Abstract

Getting Involved In Volunteer Work Could Protect Against Relapse among Detoxified Opiate Patients: A Six Months Follow Up Study

Author(s): Ahmed Rady, Tarek Moloukhiya, Osama Elkholy, Enas Shawky

Background and objectives

Drug abuse is a major mental health concern. Though diverse psychological interventions are available such as cognitive behavioral, psychodynamic, hypnotherapy, group, family, community based and Motivation enhancement psychotherapy as well as 12 step model of Narcotics Anonym NA, but still high relapse rates are reported in literature. Our study aims at assessing an innovative approach based on shifting focus of attention from self to overcome obsessive self-concern, which can be partly categorized under community based interventions

Methods

60 opiate addict patients were recruited within one week after hospitalized detoxification at Mamoura Psychiatric Hospital. Active phase (3 months): 30 patients went through two hours structured cognitive behavioral CBT group therapy (max. 10 patients in a group) twice weekly and the other 30 patients went through shifting focus approach by implicating them in volunteer act at Alexandria University Hospital Hepatology department for 2 hours volunteer work twice weekly with a weekly group meeting (max. 10 patients in a group) with psychotherapist, who carried out group animation focusing on experience exchange in a supportive encouraging relational frame. Follow up phase (3 months): both groups were seen on monthly basis as booster session keeping the same psychotherapeutic modality frame. Both active and follow up phases were carried out on outpatient basis. Abstinence was assessed by urine screening on monthly bases and quality of life was psychometrically assessed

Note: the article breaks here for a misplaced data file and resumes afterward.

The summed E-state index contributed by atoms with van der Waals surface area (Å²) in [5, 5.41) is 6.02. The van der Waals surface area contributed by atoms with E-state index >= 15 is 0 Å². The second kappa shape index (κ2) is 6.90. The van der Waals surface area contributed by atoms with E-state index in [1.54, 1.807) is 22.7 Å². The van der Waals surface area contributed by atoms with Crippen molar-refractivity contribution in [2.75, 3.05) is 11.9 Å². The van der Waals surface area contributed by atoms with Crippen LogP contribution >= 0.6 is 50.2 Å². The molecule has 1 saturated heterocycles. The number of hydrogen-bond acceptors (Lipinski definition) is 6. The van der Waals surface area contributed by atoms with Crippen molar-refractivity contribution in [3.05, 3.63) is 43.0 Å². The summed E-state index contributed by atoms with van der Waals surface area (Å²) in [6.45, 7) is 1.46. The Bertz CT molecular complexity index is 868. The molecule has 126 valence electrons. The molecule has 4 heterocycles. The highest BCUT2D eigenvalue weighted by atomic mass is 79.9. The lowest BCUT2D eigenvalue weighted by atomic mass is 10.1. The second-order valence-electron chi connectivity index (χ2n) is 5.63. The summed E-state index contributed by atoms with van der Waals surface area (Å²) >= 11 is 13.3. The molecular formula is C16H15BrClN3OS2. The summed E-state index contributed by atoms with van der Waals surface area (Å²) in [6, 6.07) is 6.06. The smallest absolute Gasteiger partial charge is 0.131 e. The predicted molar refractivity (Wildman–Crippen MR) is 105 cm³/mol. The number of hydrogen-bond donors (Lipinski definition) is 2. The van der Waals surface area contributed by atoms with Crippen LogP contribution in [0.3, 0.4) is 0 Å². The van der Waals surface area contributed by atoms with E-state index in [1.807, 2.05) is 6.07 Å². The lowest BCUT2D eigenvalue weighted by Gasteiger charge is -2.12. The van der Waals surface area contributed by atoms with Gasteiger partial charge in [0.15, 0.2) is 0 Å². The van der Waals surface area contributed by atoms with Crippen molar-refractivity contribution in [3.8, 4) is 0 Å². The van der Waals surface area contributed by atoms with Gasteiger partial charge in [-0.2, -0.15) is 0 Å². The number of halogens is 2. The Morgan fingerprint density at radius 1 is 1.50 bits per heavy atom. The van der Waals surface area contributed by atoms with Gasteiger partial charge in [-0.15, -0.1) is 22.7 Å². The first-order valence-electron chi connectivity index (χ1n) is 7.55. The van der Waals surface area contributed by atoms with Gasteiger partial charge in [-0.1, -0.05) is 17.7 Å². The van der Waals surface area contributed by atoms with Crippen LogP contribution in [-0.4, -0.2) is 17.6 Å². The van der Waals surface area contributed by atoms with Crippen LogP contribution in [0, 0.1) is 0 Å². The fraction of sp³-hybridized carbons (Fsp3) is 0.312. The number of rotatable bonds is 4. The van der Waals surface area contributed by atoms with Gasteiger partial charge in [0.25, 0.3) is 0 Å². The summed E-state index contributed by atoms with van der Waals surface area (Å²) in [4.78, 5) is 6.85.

Results

Both groups were balanced in terms of age, marital status, age at onset of drug abuse and base line score of quality of life scale QLS. After 6 months, no difference was found between both groups in terms of abstinence rate, QLS score and increment of QLS score (p>0.05)

Conclusion

Shifting focus approach by implicating detoxified patients in regular volunteer act reveals as efficacious as structured group CBT approach in a non-inferiority study design


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